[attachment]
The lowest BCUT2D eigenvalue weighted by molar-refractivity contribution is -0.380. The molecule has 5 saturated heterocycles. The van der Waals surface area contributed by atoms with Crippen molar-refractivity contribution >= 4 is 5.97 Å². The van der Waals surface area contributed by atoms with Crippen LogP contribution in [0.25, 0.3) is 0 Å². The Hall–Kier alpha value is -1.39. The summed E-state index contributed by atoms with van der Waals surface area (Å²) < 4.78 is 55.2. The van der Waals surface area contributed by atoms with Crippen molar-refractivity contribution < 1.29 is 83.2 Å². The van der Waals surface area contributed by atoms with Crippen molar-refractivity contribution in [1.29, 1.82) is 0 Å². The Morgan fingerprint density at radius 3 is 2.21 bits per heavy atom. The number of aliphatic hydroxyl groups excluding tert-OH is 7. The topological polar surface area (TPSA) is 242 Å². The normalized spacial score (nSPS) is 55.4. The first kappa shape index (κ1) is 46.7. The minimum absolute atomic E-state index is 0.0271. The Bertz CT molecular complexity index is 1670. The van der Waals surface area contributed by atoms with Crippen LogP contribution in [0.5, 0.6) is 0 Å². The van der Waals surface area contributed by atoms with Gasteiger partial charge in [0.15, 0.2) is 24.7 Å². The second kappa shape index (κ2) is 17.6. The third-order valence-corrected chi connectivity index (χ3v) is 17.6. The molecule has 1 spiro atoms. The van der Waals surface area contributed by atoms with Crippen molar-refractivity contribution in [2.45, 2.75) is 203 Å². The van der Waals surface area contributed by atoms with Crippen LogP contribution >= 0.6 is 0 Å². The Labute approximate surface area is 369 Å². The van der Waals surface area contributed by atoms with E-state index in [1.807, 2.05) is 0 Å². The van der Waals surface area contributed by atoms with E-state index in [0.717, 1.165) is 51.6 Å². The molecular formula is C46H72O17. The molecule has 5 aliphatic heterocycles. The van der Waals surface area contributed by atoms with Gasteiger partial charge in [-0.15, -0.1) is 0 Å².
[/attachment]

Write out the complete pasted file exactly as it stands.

The lowest BCUT2D eigenvalue weighted by molar-refractivity contribution is -0.380. The molecule has 5 saturated heterocycles. The van der Waals surface area contributed by atoms with Crippen molar-refractivity contribution >= 4 is 5.97 Å². The van der Waals surface area contributed by atoms with Crippen LogP contribution in [0.25, 0.3) is 0 Å². The Hall–Kier alpha value is -1.39. The summed E-state index contributed by atoms with van der Waals surface area (Å²) < 4.78 is 55.2. The van der Waals surface area contributed by atoms with Crippen molar-refractivity contribution < 1.29 is 83.2 Å². The van der Waals surface area contributed by atoms with Crippen molar-refractivity contribution in [1.29, 1.82) is 0 Å². The Morgan fingerprint density at radius 3 is 2.21 bits per heavy atom. The number of aliphatic hydroxyl groups excluding tert-OH is 7. The topological polar surface area (TPSA) is 242 Å². The normalized spacial score (nSPS) is 55.4. The first kappa shape index (κ1) is 46.7. The minimum absolute atomic E-state index is 0.0271. The Bertz CT molecular complexity index is 1670. The van der Waals surface area contributed by atoms with Crippen LogP contribution in [0.5, 0.6) is 0 Å². The van der Waals surface area contributed by atoms with Gasteiger partial charge in [0.15, 0.2) is 24.7 Å². The second kappa shape index (κ2) is 17.6. The third-order valence-corrected chi connectivity index (χ3v) is 17.6. The molecule has 1 spiro atoms. The van der Waals surface area contributed by atoms with Crippen molar-refractivity contribution in [2.45, 2.75) is 203 Å². The van der Waals surface area contributed by atoms with Crippen LogP contribution >= 0.6 is 0 Å². The Labute approximate surface area is 369 Å². The van der Waals surface area contributed by atoms with E-state index in [1.807, 2.05) is 0 Å². The van der Waals surface area contributed by atoms with E-state index in [0.717, 1.165) is 51.6 Å². The molecular formula is C46H72O17. The molecule has 5 aliphatic heterocycles. The van der Waals surface area contributed by atoms with Gasteiger partial charge in [-0.15, -0.1) is 0 Å².